Could this 'ground-breaking' UK blood plasma trial help treat COVID-19?
Juliet Mann in the UK

A major new trial has begun in the UK to test whether blood plasma from COVID-19 survivors could help treat those critically ill with the disease.

"This is absolutely ground-breaking" said Mike Murphy, Spokesman at NHS Blood and Transplant, which is leading the blood plasma donation programme on behalf of the government.

"There has never been a published, randomised, trial demonstrating the safety and effectiveness of convalescent plasma. Not just in COVID but in any infectious disease. In others like Ebola and Bird Flu, by the time we collected enough plasma, the pandemic was over so there was no opportunity to test" he said.

More than 6,500 people registered their interest for the clinical trial to see whether plasma transfusions can save lives and shorten stays in intensive care.
Donors must have tested positive for the illness either at home or in hospital, but should now be a good few weeks into their recovery – ideally 28 days.

"We are using standard blood donor criteria, those aged 17 to 65 and 65-70 for people who are existing donors. It only takes 45 minutes, is safe and easy and obviously we are encouraging as many people as possible to put themselves forward for plasma collection" said Mr. Murphy.

The first donations in the UK have been collected through a process called plasmapheresis: the blood of COVID-19 survivors is filtered to remove antibody-rich plasma which recognises the virus and stops it attacking healthy cells.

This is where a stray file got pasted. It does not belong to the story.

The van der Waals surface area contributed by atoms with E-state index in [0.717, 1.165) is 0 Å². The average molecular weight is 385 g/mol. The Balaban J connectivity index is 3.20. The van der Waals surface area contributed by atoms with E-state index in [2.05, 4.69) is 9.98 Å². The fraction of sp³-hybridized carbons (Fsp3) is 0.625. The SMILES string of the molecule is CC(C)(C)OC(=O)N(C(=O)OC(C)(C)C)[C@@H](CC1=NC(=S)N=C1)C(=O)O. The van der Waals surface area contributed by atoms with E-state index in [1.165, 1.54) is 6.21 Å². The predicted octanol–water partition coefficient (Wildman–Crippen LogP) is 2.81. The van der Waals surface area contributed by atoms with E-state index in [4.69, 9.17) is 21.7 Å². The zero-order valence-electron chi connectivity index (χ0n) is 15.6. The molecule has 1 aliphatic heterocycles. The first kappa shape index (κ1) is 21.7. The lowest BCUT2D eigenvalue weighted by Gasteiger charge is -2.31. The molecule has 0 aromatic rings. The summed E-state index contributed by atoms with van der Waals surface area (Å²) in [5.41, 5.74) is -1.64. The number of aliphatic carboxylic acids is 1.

More than 6,500 people have registered their interest in the UK's blood plasma trial. 

More than 6,500 people have registered their interest in the UK's blood plasma trial. 

The first transfusions will take place in coming weeks.

"We plan to use it in very large randomised trial where patients with COVID-19 on ICU will be administered plasma or no plasma. This is a large trial which we will recruit to very quickly and hope to get results into its effectiveness and safety within 2 months" said Murphy.

The hope is that by injecting the plasma into infected people it will bolster their struggling immune systems with a vital dose of antibodies.
It is a treatment that has been around for a century - first used in the 1918 Spanish flu pandemic.

Blood plasma infusions were also used to tackle SARS and MERS, two similar coronaviruses, as well as the deadly infection Ebola.

And COVID-19 patients in some parts of China are already being treated by this method. But Mike Murphy says this trial is on a different level.

"We don't know that it is effective - the trials that have been done before have not been randomised trials, they have had very small numbers of patients, often other treatments have been given at same time and so the trials, the studies that have been done, have not been able to demonstrate effectiveness and safety. 

"With this pandemic we have got an opportunity to do it on large scale, with well-designed, randomised control trials that we will truly get an answer this time which we have not had before," he said.

As a new infection, the race is on around the world to find a cure for the killer virus, but that takes a lot of time and money to get through trials and regulation before mass production.

This therapy is available straight away and relies only on drawing blood from a recovered patient. If it works, it could be scaled-up nationwide to treat 5,000 patients a week.